Located in a Secession building built in 1903 that once housed the Chamber of Trade, Zagreb’s Ethnographic Museum houses a collection of about 3,000 items covering the ethnographic heritage of Croatia, classified in three cultural zones: the Pannonian, Dinaric and Adriatic.
The museum was founded in 1919 by Salamon Berger and the aging exhibits might look like they’ve been here for 100 years but inside this fascinating museum you’ll find exhibits on the traditional way of life in Croatia along with displays of musical instruments, furniture, cooking utensils and tools. The reconstruction of farms and the interior of houses gives an insight in the traditional life of villagers.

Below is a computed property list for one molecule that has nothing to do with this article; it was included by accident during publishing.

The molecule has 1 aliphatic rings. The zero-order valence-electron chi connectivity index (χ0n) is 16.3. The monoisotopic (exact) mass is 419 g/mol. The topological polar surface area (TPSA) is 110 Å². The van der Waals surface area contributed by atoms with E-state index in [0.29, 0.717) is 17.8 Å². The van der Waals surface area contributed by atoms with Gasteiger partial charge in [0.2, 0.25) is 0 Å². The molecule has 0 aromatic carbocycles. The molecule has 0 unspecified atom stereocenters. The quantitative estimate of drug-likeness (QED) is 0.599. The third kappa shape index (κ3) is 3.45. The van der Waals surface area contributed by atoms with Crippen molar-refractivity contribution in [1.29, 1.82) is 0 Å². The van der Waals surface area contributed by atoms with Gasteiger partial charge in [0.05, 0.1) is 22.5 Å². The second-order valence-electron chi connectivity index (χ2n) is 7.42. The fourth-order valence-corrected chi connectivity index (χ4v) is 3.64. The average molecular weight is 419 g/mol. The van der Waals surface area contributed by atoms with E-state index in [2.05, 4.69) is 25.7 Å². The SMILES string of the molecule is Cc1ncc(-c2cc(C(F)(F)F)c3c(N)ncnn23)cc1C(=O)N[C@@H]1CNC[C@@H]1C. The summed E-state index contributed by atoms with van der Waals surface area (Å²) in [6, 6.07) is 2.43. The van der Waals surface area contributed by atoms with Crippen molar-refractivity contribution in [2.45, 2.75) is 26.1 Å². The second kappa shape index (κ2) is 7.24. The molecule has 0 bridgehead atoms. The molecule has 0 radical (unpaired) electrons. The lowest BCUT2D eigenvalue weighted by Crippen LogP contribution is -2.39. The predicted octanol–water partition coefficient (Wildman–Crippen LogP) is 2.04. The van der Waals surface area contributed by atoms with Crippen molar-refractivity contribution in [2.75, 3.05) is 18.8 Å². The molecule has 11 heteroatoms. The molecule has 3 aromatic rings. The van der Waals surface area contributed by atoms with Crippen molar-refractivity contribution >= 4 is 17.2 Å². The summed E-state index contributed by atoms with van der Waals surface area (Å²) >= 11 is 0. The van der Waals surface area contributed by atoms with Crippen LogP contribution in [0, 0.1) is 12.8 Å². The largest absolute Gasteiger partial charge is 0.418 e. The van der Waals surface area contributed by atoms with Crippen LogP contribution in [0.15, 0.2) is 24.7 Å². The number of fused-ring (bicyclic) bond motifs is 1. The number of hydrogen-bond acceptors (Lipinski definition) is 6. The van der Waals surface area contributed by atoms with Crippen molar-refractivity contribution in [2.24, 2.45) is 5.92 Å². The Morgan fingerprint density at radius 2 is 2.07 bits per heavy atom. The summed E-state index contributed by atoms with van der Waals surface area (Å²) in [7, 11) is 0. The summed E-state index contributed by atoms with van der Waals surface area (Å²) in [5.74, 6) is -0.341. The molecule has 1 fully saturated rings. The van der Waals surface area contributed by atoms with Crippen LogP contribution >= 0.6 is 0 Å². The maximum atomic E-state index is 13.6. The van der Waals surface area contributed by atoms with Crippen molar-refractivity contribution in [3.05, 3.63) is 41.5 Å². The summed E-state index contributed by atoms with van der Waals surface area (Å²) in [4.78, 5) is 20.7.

A strange addition to the museum is a wonderful African and Latin American collection of items from the Seljan brothers. Both were explorers who returned from Latin America and Africa with a huge amount of artifacts they donated to the museum.